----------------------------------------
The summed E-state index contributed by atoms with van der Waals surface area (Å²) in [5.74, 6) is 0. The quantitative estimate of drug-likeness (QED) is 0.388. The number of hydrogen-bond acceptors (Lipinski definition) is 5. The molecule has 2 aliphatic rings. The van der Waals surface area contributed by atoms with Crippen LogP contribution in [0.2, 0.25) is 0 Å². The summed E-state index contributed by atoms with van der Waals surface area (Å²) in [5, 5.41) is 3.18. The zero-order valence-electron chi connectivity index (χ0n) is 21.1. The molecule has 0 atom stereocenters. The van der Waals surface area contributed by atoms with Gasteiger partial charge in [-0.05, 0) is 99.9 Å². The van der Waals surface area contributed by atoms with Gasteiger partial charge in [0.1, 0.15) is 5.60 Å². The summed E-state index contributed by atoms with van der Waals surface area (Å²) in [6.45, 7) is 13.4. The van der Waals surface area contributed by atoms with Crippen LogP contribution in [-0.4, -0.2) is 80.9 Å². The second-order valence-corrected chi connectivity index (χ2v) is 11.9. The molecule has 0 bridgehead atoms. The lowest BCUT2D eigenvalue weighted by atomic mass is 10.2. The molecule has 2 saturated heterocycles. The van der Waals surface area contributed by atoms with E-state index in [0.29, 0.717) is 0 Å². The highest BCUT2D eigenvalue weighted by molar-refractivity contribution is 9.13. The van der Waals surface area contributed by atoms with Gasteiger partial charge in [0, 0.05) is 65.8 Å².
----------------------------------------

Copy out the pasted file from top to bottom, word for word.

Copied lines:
The summed E-state index contributed by atoms with van der Waals surface area (Å²) in [5.74, 6) is 0. The quantitative estimate of drug-likeness (QED) is 0.388. The number of hydrogen-bond acceptors (Lipinski definition) is 5. The molecule has 2 aliphatic rings. The van der Waals surface area contributed by atoms with Crippen LogP contribution in [0.2, 0.25) is 0 Å². The summed E-state index contributed by atoms with van der Waals surface area (Å²) in [5, 5.41) is 3.18. The zero-order valence-electron chi connectivity index (χ0n) is 21.1. The molecule has 0 atom stereocenters. The van der Waals surface area contributed by atoms with Gasteiger partial charge in [-0.05, 0) is 99.9 Å². The van der Waals surface area contributed by atoms with Gasteiger partial charge in [0.1, 0.15) is 5.60 Å². The summed E-state index contributed by atoms with van der Waals surface area (Å²) in [6.45, 7) is 13.4. The van der Waals surface area contributed by atoms with Crippen LogP contribution in [-0.4, -0.2) is 80.9 Å². The second-order valence-corrected chi connectivity index (χ2v) is 11.9. The molecule has 0 bridgehead atoms. The lowest BCUT2D eigenvalue weighted by atomic mass is 10.2. The molecule has 2 saturated heterocycles. The van der Waals surface area contributed by atoms with E-state index in [0.29, 0.717) is 0 Å². The highest BCUT2D eigenvalue weighted by molar-refractivity contribution is 9.13. The van der Waals surface area contributed by atoms with Gasteiger partial charge in [0, 0.05) is 65.8 Å².